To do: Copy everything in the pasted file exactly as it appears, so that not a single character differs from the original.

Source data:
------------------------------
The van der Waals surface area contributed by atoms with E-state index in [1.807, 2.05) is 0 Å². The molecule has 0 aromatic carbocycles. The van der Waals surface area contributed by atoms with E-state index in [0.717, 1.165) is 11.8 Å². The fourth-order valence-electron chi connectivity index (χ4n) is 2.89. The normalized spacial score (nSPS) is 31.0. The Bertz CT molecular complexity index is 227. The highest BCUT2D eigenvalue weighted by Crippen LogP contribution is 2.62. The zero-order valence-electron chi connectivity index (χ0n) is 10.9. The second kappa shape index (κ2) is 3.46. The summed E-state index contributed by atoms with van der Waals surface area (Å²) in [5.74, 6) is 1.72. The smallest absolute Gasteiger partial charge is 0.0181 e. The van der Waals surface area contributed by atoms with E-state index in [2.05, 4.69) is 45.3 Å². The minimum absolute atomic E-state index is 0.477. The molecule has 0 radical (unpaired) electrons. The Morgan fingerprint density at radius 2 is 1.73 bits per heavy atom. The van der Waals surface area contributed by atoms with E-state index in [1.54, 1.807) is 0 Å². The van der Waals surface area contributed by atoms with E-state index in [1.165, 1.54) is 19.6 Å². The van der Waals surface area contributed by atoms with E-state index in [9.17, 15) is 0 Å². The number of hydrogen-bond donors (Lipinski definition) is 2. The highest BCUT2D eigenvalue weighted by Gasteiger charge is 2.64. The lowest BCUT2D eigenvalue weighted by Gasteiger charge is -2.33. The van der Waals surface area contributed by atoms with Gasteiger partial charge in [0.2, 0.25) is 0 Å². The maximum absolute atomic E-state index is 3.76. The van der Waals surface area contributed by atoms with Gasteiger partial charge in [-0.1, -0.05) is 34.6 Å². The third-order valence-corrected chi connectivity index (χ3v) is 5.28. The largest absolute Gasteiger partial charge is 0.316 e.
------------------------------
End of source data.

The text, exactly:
The van der Waals surface area contributed by atoms with E-state index in [1.807, 2.05) is 0 Å². The molecule has 0 aromatic carbocycles. The van der Waals surface area contributed by atoms with E-state index in [0.717, 1.165) is 11.8 Å². The fourth-order valence-electron chi connectivity index (χ4n) is 2.89. The normalized spacial score (nSPS) is 31.0. The Bertz CT molecular complexity index is 227. The highest BCUT2D eigenvalue weighted by Crippen LogP contribution is 2.62. The zero-order valence-electron chi connectivity index (χ0n) is 10.9. The second kappa shape index (κ2) is 3.46. The summed E-state index contributed by atoms with van der Waals surface area (Å²) in [5.74, 6) is 1.72. The smallest absolute Gasteiger partial charge is 0.0181 e. The van der Waals surface area contributed by atoms with E-state index in [2.05, 4.69) is 45.3 Å². The minimum absolute atomic E-state index is 0.477. The molecule has 0 radical (unpaired) electrons. The Morgan fingerprint density at radius 2 is 1.73 bits per heavy atom. The van der Waals surface area contributed by atoms with E-state index in [1.54, 1.807) is 0 Å². The van der Waals surface area contributed by atoms with E-state index in [1.165, 1.54) is 19.6 Å². The van der Waals surface area contributed by atoms with E-state index in [9.17, 15) is 0 Å². The number of hydrogen-bond donors (Lipinski definition) is 2. The highest BCUT2D eigenvalue weighted by Gasteiger charge is 2.64. The lowest BCUT2D eigenvalue weighted by Gasteiger charge is -2.33. The van der Waals surface area contributed by atoms with Gasteiger partial charge in [0.2, 0.25) is 0 Å². The maximum absolute atomic E-state index is 3.76. The van der Waals surface area contributed by atoms with Gasteiger partial charge in [-0.1, -0.05) is 34.6 Å². The third-order valence-corrected chi connectivity index (χ3v) is 5.28. The largest absolute Gasteiger partial charge is 0.316 e.